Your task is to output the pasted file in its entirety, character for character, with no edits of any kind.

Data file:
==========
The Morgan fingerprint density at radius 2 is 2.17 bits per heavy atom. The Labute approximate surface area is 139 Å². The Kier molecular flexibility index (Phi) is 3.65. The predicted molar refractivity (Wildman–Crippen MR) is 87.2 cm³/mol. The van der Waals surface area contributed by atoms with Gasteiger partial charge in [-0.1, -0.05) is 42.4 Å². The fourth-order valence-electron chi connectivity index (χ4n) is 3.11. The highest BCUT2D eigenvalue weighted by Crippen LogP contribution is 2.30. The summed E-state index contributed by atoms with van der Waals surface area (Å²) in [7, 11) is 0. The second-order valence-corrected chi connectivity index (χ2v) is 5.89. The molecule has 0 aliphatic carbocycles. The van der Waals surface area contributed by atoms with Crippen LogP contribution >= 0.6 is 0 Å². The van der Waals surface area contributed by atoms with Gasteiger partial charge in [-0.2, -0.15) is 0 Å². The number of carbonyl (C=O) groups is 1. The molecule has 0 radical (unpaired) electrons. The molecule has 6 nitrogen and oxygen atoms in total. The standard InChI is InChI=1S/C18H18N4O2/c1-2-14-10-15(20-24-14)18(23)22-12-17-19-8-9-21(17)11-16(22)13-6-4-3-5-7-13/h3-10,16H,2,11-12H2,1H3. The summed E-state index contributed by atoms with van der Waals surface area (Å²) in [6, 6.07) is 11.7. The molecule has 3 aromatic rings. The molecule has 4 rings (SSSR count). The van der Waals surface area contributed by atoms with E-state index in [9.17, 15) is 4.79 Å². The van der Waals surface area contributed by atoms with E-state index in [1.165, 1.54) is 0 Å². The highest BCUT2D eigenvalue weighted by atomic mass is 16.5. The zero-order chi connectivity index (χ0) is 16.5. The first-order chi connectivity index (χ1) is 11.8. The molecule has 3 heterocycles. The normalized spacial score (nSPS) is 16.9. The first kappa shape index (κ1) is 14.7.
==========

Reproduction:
The Morgan fingerprint density at radius 2 is 2.17 bits per heavy atom. The Labute approximate surface area is 139 Å². The Kier molecular flexibility index (Phi) is 3.65. The predicted molar refractivity (Wildman–Crippen MR) is 87.2 cm³/mol. The van der Waals surface area contributed by atoms with Gasteiger partial charge in [-0.1, -0.05) is 42.4 Å². The fourth-order valence-electron chi connectivity index (χ4n) is 3.11. The highest BCUT2D eigenvalue weighted by Crippen LogP contribution is 2.30. The summed E-state index contributed by atoms with van der Waals surface area (Å²) in [7, 11) is 0. The second-order valence-corrected chi connectivity index (χ2v) is 5.89. The molecule has 0 aliphatic carbocycles. The van der Waals surface area contributed by atoms with Crippen LogP contribution >= 0.6 is 0 Å². The van der Waals surface area contributed by atoms with Gasteiger partial charge in [-0.2, -0.15) is 0 Å². The number of carbonyl (C=O) groups is 1. The molecule has 0 radical (unpaired) electrons. The molecule has 6 nitrogen and oxygen atoms in total. The standard InChI is InChI=1S/C18H18N4O2/c1-2-14-10-15(20-24-14)18(23)22-12-17-19-8-9-21(17)11-16(22)13-6-4-3-5-7-13/h3-10,16H,2,11-12H2,1H3. The summed E-state index contributed by atoms with van der Waals surface area (Å²) in [6, 6.07) is 11.7. The molecule has 3 aromatic rings. The molecule has 4 rings (SSSR count). The van der Waals surface area contributed by atoms with E-state index in [9.17, 15) is 4.79 Å². The van der Waals surface area contributed by atoms with E-state index in [1.165, 1.54) is 0 Å². The highest BCUT2D eigenvalue weighted by atomic mass is 16.5. The zero-order chi connectivity index (χ0) is 16.5. The first-order chi connectivity index (χ1) is 11.8. The molecule has 3 heterocycles. The normalized spacial score (nSPS) is 16.9. The first kappa shape index (κ1) is 14.7.